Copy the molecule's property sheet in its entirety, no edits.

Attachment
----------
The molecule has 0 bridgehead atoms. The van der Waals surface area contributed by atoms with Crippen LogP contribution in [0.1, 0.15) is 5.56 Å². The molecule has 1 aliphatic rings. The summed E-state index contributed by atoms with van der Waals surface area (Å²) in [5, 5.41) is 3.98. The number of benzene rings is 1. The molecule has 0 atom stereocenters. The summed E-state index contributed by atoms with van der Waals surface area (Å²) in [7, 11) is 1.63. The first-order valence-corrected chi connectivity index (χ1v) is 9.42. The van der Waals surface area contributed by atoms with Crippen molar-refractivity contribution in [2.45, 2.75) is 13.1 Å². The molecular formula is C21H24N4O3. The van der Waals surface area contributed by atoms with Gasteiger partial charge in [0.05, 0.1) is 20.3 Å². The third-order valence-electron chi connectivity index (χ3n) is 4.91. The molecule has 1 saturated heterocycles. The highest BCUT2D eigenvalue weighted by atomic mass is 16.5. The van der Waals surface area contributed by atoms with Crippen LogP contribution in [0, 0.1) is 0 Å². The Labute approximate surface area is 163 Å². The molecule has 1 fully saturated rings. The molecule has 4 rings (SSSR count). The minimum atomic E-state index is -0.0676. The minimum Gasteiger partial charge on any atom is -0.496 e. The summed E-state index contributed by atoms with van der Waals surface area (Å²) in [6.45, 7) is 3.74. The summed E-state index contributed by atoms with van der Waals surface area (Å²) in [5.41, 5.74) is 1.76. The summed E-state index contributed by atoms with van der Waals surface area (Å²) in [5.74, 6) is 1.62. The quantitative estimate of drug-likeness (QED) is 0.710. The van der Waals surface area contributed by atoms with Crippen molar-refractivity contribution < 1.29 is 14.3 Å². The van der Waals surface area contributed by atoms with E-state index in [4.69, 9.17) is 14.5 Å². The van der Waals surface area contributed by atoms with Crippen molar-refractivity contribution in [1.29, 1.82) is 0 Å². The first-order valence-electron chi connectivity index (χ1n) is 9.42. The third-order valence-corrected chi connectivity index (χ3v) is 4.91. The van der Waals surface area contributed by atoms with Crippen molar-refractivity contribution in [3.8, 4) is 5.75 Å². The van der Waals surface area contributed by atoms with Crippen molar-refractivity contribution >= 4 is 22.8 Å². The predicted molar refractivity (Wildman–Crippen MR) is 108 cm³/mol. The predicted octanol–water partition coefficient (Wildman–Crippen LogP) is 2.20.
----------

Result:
The molecule has 0 bridgehead atoms. The van der Waals surface area contributed by atoms with Crippen LogP contribution in [0.1, 0.15) is 5.56 Å². The molecule has 1 aliphatic rings. The summed E-state index contributed by atoms with van der Waals surface area (Å²) in [5, 5.41) is 3.98. The number of benzene rings is 1. The molecule has 0 atom stereocenters. The summed E-state index contributed by atoms with van der Waals surface area (Å²) in [7, 11) is 1.63. The first-order valence-corrected chi connectivity index (χ1v) is 9.42. The van der Waals surface area contributed by atoms with Crippen molar-refractivity contribution in [2.45, 2.75) is 13.1 Å². The molecular formula is C21H24N4O3. The van der Waals surface area contributed by atoms with Gasteiger partial charge in [0.05, 0.1) is 20.3 Å². The third-order valence-electron chi connectivity index (χ3n) is 4.91. The molecule has 1 saturated heterocycles. The highest BCUT2D eigenvalue weighted by atomic mass is 16.5. The van der Waals surface area contributed by atoms with Crippen LogP contribution in [0, 0.1) is 0 Å². The Labute approximate surface area is 163 Å². The molecule has 1 fully saturated rings. The molecule has 4 rings (SSSR count). The minimum atomic E-state index is -0.0676. The minimum Gasteiger partial charge on any atom is -0.496 e. The summed E-state index contributed by atoms with van der Waals surface area (Å²) in [6.45, 7) is 3.74. The summed E-state index contributed by atoms with van der Waals surface area (Å²) in [5.41, 5.74) is 1.76. The summed E-state index contributed by atoms with van der Waals surface area (Å²) in [5.74, 6) is 1.62. The quantitative estimate of drug-likeness (QED) is 0.710. The van der Waals surface area contributed by atoms with Crippen molar-refractivity contribution < 1.29 is 14.3 Å². The van der Waals surface area contributed by atoms with E-state index in [4.69, 9.17) is 14.5 Å². The van der Waals surface area contributed by atoms with Crippen molar-refractivity contribution in [1.29, 1.82) is 0 Å². The first-order valence-electron chi connectivity index (χ1n) is 9.42. The third-order valence-corrected chi connectivity index (χ3v) is 4.91. The van der Waals surface area contributed by atoms with Crippen molar-refractivity contribution in [3.8, 4) is 5.75 Å². The van der Waals surface area contributed by atoms with Crippen molar-refractivity contribution >= 4 is 22.8 Å². The predicted molar refractivity (Wildman–Crippen MR) is 108 cm³/mol. The predicted octanol–water partition coefficient (Wildman–Crippen LogP) is 2.20.